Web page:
Coca-Cola and Nestle accused of misleading eco claims

Plastic water bottle
Plastic water bottle

Coca-Cola, Danone and Nestle have been accused of making misleading claims about their plastic water bottles being "100% recycled".

A consumer body and two environmental groups have issued a legal complaint to the European Commission over the alleged greenwashing.

They argue that the bottles are never made wholly of recycled materials.

Coca-Cola said its packaging claims can be substantiated, Nestlé said it was cutting use of plastic packaging.

Danone said it was continuing to invest in recycling infrastructure.

Companies are accused of greenwashing when they brand something as more eco-friendly, green or sustainable than it really is. It can mislead consumers who hope to help the planet by choosing those products.

The complaint to the European Commission focuses on claims by the companies that the single-use plastic water bottles they supply are either 100% recycled, or 100% recyclable.

The European Consumer Organisation, backed by the environmental groups Client Earth and ECOS, said this is misleading, particularly when accompanied by green imagery or branding.

They insist the bottles are never made wholly of recycled materials, and the ability to recycle them depends on a number of factors, including the available infrastructure.

"The evidence is clear - plastic water bottles are simply not recycled again and again to become new bottles in Europe," said Rosa Pritchard, plastics lawyer at ClientEarth.

"A '100%' recycling rate for bottles is technically not possible and, just because bottles are made with recycled plastic, does not mean they don't harm people and planet." "It is important companies don't portray recycling as a silver bullet to the plastic crisis - instead they need to focus efforts on reducing plastic at source."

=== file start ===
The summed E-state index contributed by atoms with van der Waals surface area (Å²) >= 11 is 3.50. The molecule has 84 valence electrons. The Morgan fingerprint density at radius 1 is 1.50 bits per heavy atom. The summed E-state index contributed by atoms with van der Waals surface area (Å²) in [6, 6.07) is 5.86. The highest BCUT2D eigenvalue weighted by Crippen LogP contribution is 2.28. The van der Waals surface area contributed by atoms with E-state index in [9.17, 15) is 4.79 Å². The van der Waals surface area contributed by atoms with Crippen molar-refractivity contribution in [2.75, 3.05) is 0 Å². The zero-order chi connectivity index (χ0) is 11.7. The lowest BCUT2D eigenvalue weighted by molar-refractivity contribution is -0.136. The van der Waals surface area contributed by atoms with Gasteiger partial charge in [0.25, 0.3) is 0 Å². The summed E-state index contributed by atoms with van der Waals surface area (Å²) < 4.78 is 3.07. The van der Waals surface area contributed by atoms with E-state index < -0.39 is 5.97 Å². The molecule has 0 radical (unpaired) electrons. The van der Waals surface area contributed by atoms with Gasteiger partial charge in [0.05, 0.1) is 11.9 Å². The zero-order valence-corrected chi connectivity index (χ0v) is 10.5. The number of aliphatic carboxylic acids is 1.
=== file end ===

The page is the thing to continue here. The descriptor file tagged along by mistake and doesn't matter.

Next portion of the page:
In response, Coca-Cola said it was "working to reduce the amount of plastic packaging we use, and we're investing to collect and recycle the equivalent of the packaging we use".

"We only communicate messages on our packaging that can be substantiated, with any relevant qualifications clearly displayed to enable consumers to make informed choices," it said.

"Some of our packaging carries messages to drive recycling awareness, including whether our packages are recyclable and if they are made from recycled content."

A spokesperson for Nestlé said: "We work hard to reduce the amount of plastic packaging we use; to lead investments and support packaging circularity alongside partners, and to communicate clearly with consumers who want to make informed choices.

"Nestle has reduced its amount of virgin plastic packaging by 10.5% since 2018, and we are on track to get to one-third less virgin plastic by the end of 2025."

In a statement, Danone said: "We strongly believe in the circularity of packaging - and will continue to invest and lead the campaign for better collection and recycling infrastructure alongside our partners."

If the European Commission agrees with the complaint, it can organise a co-ordinated response among national consumer authorities, who can then take action.

This could involve asking the companies to rectify the situation, or imposing fines within their own borders. The commission does not have the power to impose penalties of its own.